August 24, 2022. Duke Medium. By Camille Robinson.
There is a Black maternal and infant health crisis plaguing the United States of America.
It’s so easy for us to passively consume this issue, be unphased or even numb because we see this problem on TV, a post on Instagram or in a news story. However, this is not a problem that can continue to be ignored. Black women and infants are struggling to live and thrive during one of the most magical moments in life, and this is an emergency not only across the country, but right in our backyard in North Carolina.
North Carolina ranks 30th in the country in terms of maternal mortality rates and received a grade of D, again, on the 2021 March of Dimes report card, whose purpose is to address indicators that affect maternal and infant health in addition to highlighting each state’s progress toward health equity among all races and ethnicities.
In North Carolina, Black women are two and a half times more likely to die of pregnancy related complications regardless of education or socioeconomic status, indicating that implicit bias, racism, and discrimination are key factors. These factors hit close to home when 40 year-old Tomeka Issac, a Black woman, nearly died and tragically lost her son Jace in Pineville, North Carolina. She suffered from HELLP syndrome; however, knowing her risk factors, her doctors never took any urine samples her entire pregnancy. And when her son died, the staff didn’t empathize or provide comfort, instead they gave her the bad news and moved on. This story is too often the face of Black women in medicine.
This story — and so many others that I have heard and seen first-hand — was my motivation for co-founding the Black Maternal Health Equity Initiative at Duke University School of Medicine, a program which supports Black women with high-risk pregnancies to help address racial disparities in maternal health outcomes. We decided that we could no longer sit on the sidelines; we had to create a space for Black women to feel supported and heard. Our program pairs Black women receiving care at Duke High Risk Obstetrics Clinic with medical students who are trained through our program to identify personalized maternal health goals, assist in navigating the healthcare system and connect their patients to community resources. Many of our patients have said they wished a program like ours existed sooner. During my time working with Black women in our program, these are some of the things I’ve heard which continue to challenge me.
“I’ve had terrible experiences with my past pregnancies. This is the first time where I felt like someone was listening to me.”
“They let me go earlier than I wanted from the hospital. Thank you for checking in to see how I am feeling.”
“I feel like I am a burden to the care team. Thank you for reassuring me that my concerns are valid.”
These direct quotes should be a reminder of the work that lies ahead for us to ensure that Black women are being treated fairly, getting the same level of care as others, and being heard.
Luckily, NC legislators agree and are hitting the pavement running with efforts to improve Black maternal outcomes and find solutions to combat the root of this pressing issue. If passed, the Black Maternal Health Momnibus Act includes funding for the Social Determinants of Maternal Health Task Force, the creation of a Maternal Mortality Prevention Grant Program and implementing an evidence-based implicit bias training program for health care professionals involved in perinatal care. This is just the beginning, so what else can be done?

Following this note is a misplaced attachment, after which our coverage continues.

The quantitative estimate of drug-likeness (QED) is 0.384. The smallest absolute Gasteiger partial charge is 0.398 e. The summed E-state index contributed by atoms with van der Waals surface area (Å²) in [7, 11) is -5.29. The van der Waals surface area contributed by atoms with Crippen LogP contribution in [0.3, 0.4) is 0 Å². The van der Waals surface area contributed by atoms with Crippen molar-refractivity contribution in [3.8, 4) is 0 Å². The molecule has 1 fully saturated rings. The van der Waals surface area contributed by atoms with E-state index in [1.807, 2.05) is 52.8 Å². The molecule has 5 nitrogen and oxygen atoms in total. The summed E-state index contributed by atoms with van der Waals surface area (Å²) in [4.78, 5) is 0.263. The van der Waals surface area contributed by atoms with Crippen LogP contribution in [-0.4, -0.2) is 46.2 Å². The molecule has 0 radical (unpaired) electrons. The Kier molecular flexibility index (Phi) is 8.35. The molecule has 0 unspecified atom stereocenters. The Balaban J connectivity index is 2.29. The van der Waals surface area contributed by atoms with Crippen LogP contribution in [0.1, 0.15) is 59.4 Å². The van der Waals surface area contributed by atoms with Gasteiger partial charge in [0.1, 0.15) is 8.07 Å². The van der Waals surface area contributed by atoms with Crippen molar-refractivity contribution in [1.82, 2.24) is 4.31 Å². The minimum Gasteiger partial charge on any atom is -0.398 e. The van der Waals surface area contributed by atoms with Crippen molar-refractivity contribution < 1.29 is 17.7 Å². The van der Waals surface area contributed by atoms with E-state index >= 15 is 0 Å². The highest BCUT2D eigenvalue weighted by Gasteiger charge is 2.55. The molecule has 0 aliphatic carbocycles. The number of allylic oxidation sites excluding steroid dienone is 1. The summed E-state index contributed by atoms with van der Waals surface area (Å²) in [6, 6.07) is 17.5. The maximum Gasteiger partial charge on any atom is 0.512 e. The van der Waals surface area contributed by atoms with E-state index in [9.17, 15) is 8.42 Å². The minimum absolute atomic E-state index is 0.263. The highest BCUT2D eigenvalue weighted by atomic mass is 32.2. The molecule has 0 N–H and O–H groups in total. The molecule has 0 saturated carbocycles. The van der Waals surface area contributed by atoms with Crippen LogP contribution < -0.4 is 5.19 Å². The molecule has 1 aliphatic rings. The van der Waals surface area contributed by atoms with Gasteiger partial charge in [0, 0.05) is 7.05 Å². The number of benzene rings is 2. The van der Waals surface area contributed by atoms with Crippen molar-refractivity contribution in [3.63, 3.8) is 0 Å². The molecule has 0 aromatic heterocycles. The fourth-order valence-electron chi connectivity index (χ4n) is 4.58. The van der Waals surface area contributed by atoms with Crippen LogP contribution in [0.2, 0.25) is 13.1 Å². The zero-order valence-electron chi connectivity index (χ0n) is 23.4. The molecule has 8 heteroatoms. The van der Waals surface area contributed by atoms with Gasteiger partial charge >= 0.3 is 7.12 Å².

Keep up with the policies that affect Black maternal outcomes in North Carolina
There have been many policies presented, suggested and turned down that if passed, would greatly increase access to care, provide additional support and facilitate closing the gap of maternal racial disparities across North Carolina. For instance, with Medicaid expansion, Black women of childbearing age would have increased insurance access, increasing their ability to utilize health services. Another important topic is doula expansion. Doulas are expensive, but evidence suggests doulas are vital components to the birthing process and decrease risk factors associated with maternal mortality. Getting insurance to cover the costs of doula services would help the lives of so many Black women across the state.
Get out and vote!
Voting is an essential component to this entire picture. Who we vote for translates into the laws that are passed, and ultimately, how our lives are affected on a local, state, and national level. Do your research, ask questions, call your local legislators, go to your next city council meeting, become active in your community. These are just a few of the ingredients to the recipe of change for Black women.
Check your own biases
We all have them, but what’s important is recognizing them and working to actively check them. Before you speak or complete an action, ask yourself “Do I have any preconceived notions?” “Am I providing the same level of services?” “How would this make someone feel?”
For healthcare providers: “Am I providing the same level of care?” “Am I listening to my patients’ concerns?”
Seek other perspectives from people you trust. Apologize when you’re wrong or have offended someone. Remember that we aren’t perfect and that we will make mistakes, but if we all work towards this common goal, nothing but positive outcomes will result.
It all comes down to saving lives. In one of the most powerful and resourceful countries in the world, Black women should be receiving the best care. Black women matter. Their lives should be valued and together we can make a change.